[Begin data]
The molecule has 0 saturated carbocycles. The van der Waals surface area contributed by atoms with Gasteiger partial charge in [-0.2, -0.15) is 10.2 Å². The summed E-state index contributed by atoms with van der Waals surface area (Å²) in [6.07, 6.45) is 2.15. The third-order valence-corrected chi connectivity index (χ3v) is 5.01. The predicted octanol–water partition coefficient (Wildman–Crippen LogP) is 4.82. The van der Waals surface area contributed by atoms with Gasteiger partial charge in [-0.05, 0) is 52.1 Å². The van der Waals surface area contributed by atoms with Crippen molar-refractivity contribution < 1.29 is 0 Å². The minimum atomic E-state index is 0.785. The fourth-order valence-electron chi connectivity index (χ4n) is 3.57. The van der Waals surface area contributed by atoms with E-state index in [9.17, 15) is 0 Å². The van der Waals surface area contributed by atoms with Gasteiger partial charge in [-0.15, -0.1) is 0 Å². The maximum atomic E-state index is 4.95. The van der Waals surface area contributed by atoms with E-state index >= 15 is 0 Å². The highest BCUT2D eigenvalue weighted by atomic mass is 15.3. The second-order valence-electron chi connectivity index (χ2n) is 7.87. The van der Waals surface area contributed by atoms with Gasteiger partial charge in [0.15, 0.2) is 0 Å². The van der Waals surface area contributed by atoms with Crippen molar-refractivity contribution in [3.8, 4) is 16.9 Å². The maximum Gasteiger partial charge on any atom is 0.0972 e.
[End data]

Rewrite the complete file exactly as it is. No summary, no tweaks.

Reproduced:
The molecule has 0 saturated carbocycles. The van der Waals surface area contributed by atoms with Gasteiger partial charge in [-0.2, -0.15) is 10.2 Å². The summed E-state index contributed by atoms with van der Waals surface area (Å²) in [6.07, 6.45) is 2.15. The third-order valence-corrected chi connectivity index (χ3v) is 5.01. The predicted octanol–water partition coefficient (Wildman–Crippen LogP) is 4.82. The van der Waals surface area contributed by atoms with Gasteiger partial charge in [-0.05, 0) is 52.1 Å². The van der Waals surface area contributed by atoms with Crippen molar-refractivity contribution < 1.29 is 0 Å². The minimum atomic E-state index is 0.785. The fourth-order valence-electron chi connectivity index (χ4n) is 3.57. The van der Waals surface area contributed by atoms with E-state index in [9.17, 15) is 0 Å². The van der Waals surface area contributed by atoms with Gasteiger partial charge in [-0.15, -0.1) is 0 Å². The maximum atomic E-state index is 4.95. The van der Waals surface area contributed by atoms with E-state index >= 15 is 0 Å². The highest BCUT2D eigenvalue weighted by atomic mass is 15.3. The second-order valence-electron chi connectivity index (χ2n) is 7.87. The van der Waals surface area contributed by atoms with Gasteiger partial charge in [0.15, 0.2) is 0 Å². The van der Waals surface area contributed by atoms with Crippen molar-refractivity contribution in [3.8, 4) is 16.9 Å². The maximum Gasteiger partial charge on any atom is 0.0972 e.